Loader Logo
Ideas Post
User Icon



Puppy potty training

You can make this hard, or you can make it easy... it's all about reducing the mistakes early on.


    1. How long does it take to potty train a puppy?

    This is a question I get all the time. People have unrealistic high expectations that a puppy will just get it within a matter of a few days or a couple of weeks.

    The truth is it doesn't matter what size or breed your puppy is, potty training can be quick or it can take a long time depending on how diligent you are in the beginning.

    2. Active supervision

    A common mistake made with puppies is giving them too much freedom too quickly.

    Think about it this way. Would you leave a baby unsupervised in any room, let alone all the rooms of your house and expect that the baby knows what to do, doesn't get into anything it shouldn't and is completely safe?

    No. The answer is no.

    Same goes for a puppy. If your puppy is awake and roaming about you should be actively supervising.

    3. Create a schedule

    Take your puppy out often. The truth is everything we learn is learned by repetition. If you show your puppy where to go over and over, it becomes a habit. Take your puppy outside to the place you would like them to potty after eating, drinking, naps, and playing.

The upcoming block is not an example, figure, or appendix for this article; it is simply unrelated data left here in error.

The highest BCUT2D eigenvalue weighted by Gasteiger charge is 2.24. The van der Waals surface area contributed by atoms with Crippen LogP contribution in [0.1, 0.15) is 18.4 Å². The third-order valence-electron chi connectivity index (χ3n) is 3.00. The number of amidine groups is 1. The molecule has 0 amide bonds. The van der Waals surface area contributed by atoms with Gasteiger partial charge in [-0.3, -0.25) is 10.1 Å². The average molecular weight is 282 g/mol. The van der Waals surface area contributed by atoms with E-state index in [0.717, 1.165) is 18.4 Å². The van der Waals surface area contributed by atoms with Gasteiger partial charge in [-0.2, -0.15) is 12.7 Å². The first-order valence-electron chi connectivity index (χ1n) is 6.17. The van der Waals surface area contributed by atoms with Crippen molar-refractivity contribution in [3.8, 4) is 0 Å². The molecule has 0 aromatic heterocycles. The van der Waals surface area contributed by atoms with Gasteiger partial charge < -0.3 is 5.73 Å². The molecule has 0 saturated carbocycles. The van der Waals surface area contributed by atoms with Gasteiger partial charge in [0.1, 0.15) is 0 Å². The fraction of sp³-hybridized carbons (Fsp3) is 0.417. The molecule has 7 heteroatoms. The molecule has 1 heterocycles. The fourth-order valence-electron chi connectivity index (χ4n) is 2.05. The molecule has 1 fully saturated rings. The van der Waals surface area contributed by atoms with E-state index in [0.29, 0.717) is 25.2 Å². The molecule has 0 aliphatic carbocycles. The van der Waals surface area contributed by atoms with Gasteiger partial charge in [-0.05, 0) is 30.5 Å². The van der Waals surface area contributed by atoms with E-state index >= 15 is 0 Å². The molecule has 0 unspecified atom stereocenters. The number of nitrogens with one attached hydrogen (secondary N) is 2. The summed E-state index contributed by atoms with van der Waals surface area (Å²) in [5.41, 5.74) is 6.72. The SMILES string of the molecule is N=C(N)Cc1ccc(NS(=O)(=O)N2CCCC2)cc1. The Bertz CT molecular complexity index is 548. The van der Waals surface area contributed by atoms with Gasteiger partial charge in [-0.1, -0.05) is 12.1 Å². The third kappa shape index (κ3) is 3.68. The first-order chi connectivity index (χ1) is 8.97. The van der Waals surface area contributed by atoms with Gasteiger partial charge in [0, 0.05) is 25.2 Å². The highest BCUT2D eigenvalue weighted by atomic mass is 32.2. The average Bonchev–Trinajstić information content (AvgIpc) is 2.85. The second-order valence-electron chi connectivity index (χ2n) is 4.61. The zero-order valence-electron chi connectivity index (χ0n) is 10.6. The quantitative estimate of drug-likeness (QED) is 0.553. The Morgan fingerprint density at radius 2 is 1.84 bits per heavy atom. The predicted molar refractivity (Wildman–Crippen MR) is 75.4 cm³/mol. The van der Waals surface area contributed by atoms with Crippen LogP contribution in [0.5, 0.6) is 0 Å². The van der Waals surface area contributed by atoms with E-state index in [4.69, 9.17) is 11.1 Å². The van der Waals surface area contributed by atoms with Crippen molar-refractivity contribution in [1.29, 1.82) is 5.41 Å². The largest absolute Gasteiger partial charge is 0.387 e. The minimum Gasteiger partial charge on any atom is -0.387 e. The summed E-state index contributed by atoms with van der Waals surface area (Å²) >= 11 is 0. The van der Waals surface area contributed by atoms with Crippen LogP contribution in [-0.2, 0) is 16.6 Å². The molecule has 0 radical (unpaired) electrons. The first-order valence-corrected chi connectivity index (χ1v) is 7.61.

Pups that are 8-16 weeks old, get them out every couple of hours if possible. Set an alarm on your watch to remind yourself. During this time you'll need to get your pup out at least once during the night. They have small bladders.

    4. Do not use potty pads

    I repeat DO NOT use potty pads. Honestly if you want your puppy to learn how to go potty in the house, use potty pads! Seriously, how can you expect a puppy to understand the difference between a potty pad, a rug or the carpet?

    Puppies learn and think in pictures. If you want your puppy to go potty outside, don't allow them to go potty inside on anything. Potty pads send a mixed message and it can prolong the potty training timeframe significantly.

    5. Crate train

    This is the one as a trainer I get the most opposition to. But let's refer to the active supervision from above. What do you do with a baby when you aren't actively supervising them?

    You put them in a crib or a playpen. It's not mean. It's responsible.

    Puppies don't think it's mean. In fact we've become a society that constantly over stimulates our puppies and dogs. A crate becomes a safe space. It's a place your puppy can relax, sleep and stay out of trouble.

    If you aren't actively watching your puppy, crate time.

    That doesn't mean all day. It means intermittently.

    Every time you take your puppy out of the crate, head outside and for potty time.

    When potty happens, your pup gets some free time (watched though). Play time. Cuddle time. All of that.

    Then start the process again.

    6. Reward upon potty happening outside

    When your puppy goes potty, name it. "Good potty", "Good shishi", whatever you want to call it.